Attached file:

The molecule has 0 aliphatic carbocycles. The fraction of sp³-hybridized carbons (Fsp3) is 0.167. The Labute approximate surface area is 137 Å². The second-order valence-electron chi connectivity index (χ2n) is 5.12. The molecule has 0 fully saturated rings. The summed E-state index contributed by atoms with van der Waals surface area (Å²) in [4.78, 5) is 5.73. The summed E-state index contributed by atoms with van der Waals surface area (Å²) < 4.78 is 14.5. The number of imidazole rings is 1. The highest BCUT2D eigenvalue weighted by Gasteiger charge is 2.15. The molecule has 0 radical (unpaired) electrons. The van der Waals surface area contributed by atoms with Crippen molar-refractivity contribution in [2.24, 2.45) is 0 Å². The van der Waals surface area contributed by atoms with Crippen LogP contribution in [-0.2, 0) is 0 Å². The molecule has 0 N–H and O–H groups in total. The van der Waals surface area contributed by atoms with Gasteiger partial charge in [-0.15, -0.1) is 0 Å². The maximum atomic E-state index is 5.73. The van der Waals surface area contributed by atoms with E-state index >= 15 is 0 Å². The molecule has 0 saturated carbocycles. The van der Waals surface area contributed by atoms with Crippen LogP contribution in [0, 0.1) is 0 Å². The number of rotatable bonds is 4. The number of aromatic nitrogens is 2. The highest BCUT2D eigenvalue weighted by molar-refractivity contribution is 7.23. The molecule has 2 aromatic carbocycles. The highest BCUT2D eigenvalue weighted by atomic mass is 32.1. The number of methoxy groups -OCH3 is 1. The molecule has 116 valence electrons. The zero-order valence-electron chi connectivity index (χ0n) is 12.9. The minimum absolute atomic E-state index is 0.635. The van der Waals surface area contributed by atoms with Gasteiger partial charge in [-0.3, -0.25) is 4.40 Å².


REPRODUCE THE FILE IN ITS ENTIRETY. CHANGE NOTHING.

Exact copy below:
The molecule has 0 aliphatic carbocycles. The fraction of sp³-hybridized carbons (Fsp3) is 0.167. The Labute approximate surface area is 137 Å². The second-order valence-electron chi connectivity index (χ2n) is 5.12. The molecule has 0 fully saturated rings. The summed E-state index contributed by atoms with van der Waals surface area (Å²) in [4.78, 5) is 5.73. The summed E-state index contributed by atoms with van der Waals surface area (Å²) < 4.78 is 14.5. The number of imidazole rings is 1. The highest BCUT2D eigenvalue weighted by Gasteiger charge is 2.15. The molecule has 0 radical (unpaired) electrons. The van der Waals surface area contributed by atoms with Crippen molar-refractivity contribution in [2.24, 2.45) is 0 Å². The van der Waals surface area contributed by atoms with Crippen LogP contribution in [-0.2, 0) is 0 Å². The molecule has 0 N–H and O–H groups in total. The van der Waals surface area contributed by atoms with Gasteiger partial charge in [-0.15, -0.1) is 0 Å². The maximum atomic E-state index is 5.73. The van der Waals surface area contributed by atoms with E-state index >= 15 is 0 Å². The molecule has 0 saturated carbocycles. The van der Waals surface area contributed by atoms with Crippen LogP contribution in [0, 0.1) is 0 Å². The number of rotatable bonds is 4. The number of aromatic nitrogens is 2. The highest BCUT2D eigenvalue weighted by molar-refractivity contribution is 7.23. The molecule has 2 aromatic carbocycles. The highest BCUT2D eigenvalue weighted by atomic mass is 32.1. The number of methoxy groups -OCH3 is 1. The molecule has 116 valence electrons. The zero-order valence-electron chi connectivity index (χ0n) is 12.9. The minimum absolute atomic E-state index is 0.635. The van der Waals surface area contributed by atoms with Gasteiger partial charge in [-0.3, -0.25) is 4.40 Å².